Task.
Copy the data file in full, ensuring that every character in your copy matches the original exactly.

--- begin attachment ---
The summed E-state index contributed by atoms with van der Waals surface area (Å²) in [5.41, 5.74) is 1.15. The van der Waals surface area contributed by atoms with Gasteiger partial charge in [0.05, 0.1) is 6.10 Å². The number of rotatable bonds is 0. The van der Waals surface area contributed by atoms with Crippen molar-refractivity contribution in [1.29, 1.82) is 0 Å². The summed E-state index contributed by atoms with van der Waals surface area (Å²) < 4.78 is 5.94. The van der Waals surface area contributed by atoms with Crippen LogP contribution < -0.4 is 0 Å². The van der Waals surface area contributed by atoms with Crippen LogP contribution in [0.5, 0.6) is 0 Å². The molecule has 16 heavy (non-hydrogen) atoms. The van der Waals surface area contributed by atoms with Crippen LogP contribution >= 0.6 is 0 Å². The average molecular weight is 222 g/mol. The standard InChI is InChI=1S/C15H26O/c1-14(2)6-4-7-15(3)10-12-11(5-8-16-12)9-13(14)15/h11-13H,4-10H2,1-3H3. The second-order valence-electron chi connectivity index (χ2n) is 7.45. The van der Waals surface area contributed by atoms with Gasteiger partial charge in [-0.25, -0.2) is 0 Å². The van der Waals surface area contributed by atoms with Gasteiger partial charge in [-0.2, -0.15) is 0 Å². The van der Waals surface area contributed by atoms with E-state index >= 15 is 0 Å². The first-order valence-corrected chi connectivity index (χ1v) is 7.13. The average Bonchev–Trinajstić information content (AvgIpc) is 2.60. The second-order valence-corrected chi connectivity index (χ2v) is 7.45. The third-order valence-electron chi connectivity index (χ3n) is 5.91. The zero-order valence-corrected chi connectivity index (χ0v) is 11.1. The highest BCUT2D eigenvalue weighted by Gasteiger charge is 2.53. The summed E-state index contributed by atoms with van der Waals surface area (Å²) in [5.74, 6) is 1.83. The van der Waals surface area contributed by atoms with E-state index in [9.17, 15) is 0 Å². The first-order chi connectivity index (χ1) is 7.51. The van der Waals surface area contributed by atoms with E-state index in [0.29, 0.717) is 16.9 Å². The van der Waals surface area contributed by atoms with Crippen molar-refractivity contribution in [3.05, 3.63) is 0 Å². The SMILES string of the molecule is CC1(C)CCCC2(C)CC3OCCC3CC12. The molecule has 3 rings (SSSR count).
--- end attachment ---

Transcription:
The summed E-state index contributed by atoms with van der Waals surface area (Å²) in [5.41, 5.74) is 1.15. The van der Waals surface area contributed by atoms with Gasteiger partial charge in [0.05, 0.1) is 6.10 Å². The number of rotatable bonds is 0. The van der Waals surface area contributed by atoms with Crippen molar-refractivity contribution in [1.29, 1.82) is 0 Å². The summed E-state index contributed by atoms with van der Waals surface area (Å²) < 4.78 is 5.94. The van der Waals surface area contributed by atoms with Crippen LogP contribution < -0.4 is 0 Å². The van der Waals surface area contributed by atoms with Crippen LogP contribution in [0.5, 0.6) is 0 Å². The molecule has 16 heavy (non-hydrogen) atoms. The van der Waals surface area contributed by atoms with Crippen LogP contribution >= 0.6 is 0 Å². The average molecular weight is 222 g/mol. The standard InChI is InChI=1S/C15H26O/c1-14(2)6-4-7-15(3)10-12-11(5-8-16-12)9-13(14)15/h11-13H,4-10H2,1-3H3. The second-order valence-electron chi connectivity index (χ2n) is 7.45. The van der Waals surface area contributed by atoms with Gasteiger partial charge in [-0.25, -0.2) is 0 Å². The van der Waals surface area contributed by atoms with Gasteiger partial charge in [-0.2, -0.15) is 0 Å². The van der Waals surface area contributed by atoms with E-state index >= 15 is 0 Å². The first-order valence-corrected chi connectivity index (χ1v) is 7.13. The average Bonchev–Trinajstić information content (AvgIpc) is 2.60. The second-order valence-corrected chi connectivity index (χ2v) is 7.45. The third-order valence-electron chi connectivity index (χ3n) is 5.91. The zero-order valence-corrected chi connectivity index (χ0v) is 11.1. The highest BCUT2D eigenvalue weighted by Gasteiger charge is 2.53. The summed E-state index contributed by atoms with van der Waals surface area (Å²) in [5.74, 6) is 1.83. The van der Waals surface area contributed by atoms with E-state index in [9.17, 15) is 0 Å². The first-order chi connectivity index (χ1) is 7.51. The van der Waals surface area contributed by atoms with E-state index in [0.29, 0.717) is 16.9 Å². The van der Waals surface area contributed by atoms with Crippen molar-refractivity contribution in [3.05, 3.63) is 0 Å². The SMILES string of the molecule is CC1(C)CCCC2(C)CC3OCCC3CC12. The molecule has 3 rings (SSSR count).